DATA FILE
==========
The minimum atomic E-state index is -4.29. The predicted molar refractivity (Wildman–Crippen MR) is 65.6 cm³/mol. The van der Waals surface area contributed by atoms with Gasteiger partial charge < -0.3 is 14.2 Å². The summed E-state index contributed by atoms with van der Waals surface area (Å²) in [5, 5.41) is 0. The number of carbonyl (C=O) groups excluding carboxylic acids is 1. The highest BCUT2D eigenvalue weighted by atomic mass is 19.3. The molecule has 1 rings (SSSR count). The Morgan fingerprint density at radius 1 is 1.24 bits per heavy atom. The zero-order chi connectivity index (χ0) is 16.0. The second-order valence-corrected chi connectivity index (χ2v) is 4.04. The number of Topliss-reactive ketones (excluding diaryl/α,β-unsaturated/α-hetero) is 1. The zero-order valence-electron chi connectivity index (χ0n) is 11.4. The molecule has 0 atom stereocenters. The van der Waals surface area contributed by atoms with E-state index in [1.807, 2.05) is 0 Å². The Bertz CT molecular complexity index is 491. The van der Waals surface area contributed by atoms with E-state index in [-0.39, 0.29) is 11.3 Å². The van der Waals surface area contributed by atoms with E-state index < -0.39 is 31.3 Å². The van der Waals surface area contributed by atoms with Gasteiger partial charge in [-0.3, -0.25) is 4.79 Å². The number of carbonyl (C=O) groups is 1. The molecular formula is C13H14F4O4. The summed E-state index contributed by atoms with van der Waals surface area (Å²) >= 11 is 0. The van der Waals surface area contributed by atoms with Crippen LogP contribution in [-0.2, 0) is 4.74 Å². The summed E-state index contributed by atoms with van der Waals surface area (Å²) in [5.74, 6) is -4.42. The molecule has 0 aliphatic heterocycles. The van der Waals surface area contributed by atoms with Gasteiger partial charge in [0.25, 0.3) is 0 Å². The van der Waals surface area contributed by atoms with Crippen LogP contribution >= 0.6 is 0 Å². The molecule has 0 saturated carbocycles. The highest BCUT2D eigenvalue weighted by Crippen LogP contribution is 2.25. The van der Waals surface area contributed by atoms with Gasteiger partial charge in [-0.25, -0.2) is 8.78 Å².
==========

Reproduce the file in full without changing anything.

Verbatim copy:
The minimum atomic E-state index is -4.29. The predicted molar refractivity (Wildman–Crippen MR) is 65.6 cm³/mol. The van der Waals surface area contributed by atoms with Gasteiger partial charge < -0.3 is 14.2 Å². The summed E-state index contributed by atoms with van der Waals surface area (Å²) in [5, 5.41) is 0. The number of carbonyl (C=O) groups excluding carboxylic acids is 1. The highest BCUT2D eigenvalue weighted by atomic mass is 19.3. The molecule has 1 rings (SSSR count). The Morgan fingerprint density at radius 1 is 1.24 bits per heavy atom. The zero-order chi connectivity index (χ0) is 16.0. The second-order valence-corrected chi connectivity index (χ2v) is 4.04. The number of Topliss-reactive ketones (excluding diaryl/α,β-unsaturated/α-hetero) is 1. The zero-order valence-electron chi connectivity index (χ0n) is 11.4. The molecule has 0 atom stereocenters. The van der Waals surface area contributed by atoms with E-state index in [1.807, 2.05) is 0 Å². The Bertz CT molecular complexity index is 491. The van der Waals surface area contributed by atoms with E-state index in [-0.39, 0.29) is 11.3 Å². The van der Waals surface area contributed by atoms with E-state index < -0.39 is 31.3 Å². The van der Waals surface area contributed by atoms with Gasteiger partial charge in [-0.3, -0.25) is 4.79 Å². The number of carbonyl (C=O) groups is 1. The molecular formula is C13H14F4O4. The summed E-state index contributed by atoms with van der Waals surface area (Å²) >= 11 is 0. The van der Waals surface area contributed by atoms with Crippen LogP contribution in [-0.2, 0) is 4.74 Å². The summed E-state index contributed by atoms with van der Waals surface area (Å²) in [5.74, 6) is -4.42. The molecule has 0 aliphatic heterocycles. The van der Waals surface area contributed by atoms with Gasteiger partial charge in [0.25, 0.3) is 0 Å². The van der Waals surface area contributed by atoms with Crippen LogP contribution >= 0.6 is 0 Å². The molecule has 0 saturated carbocycles. The highest BCUT2D eigenvalue weighted by Crippen LogP contribution is 2.25. The van der Waals surface area contributed by atoms with Gasteiger partial charge in [-0.25, -0.2) is 8.78 Å².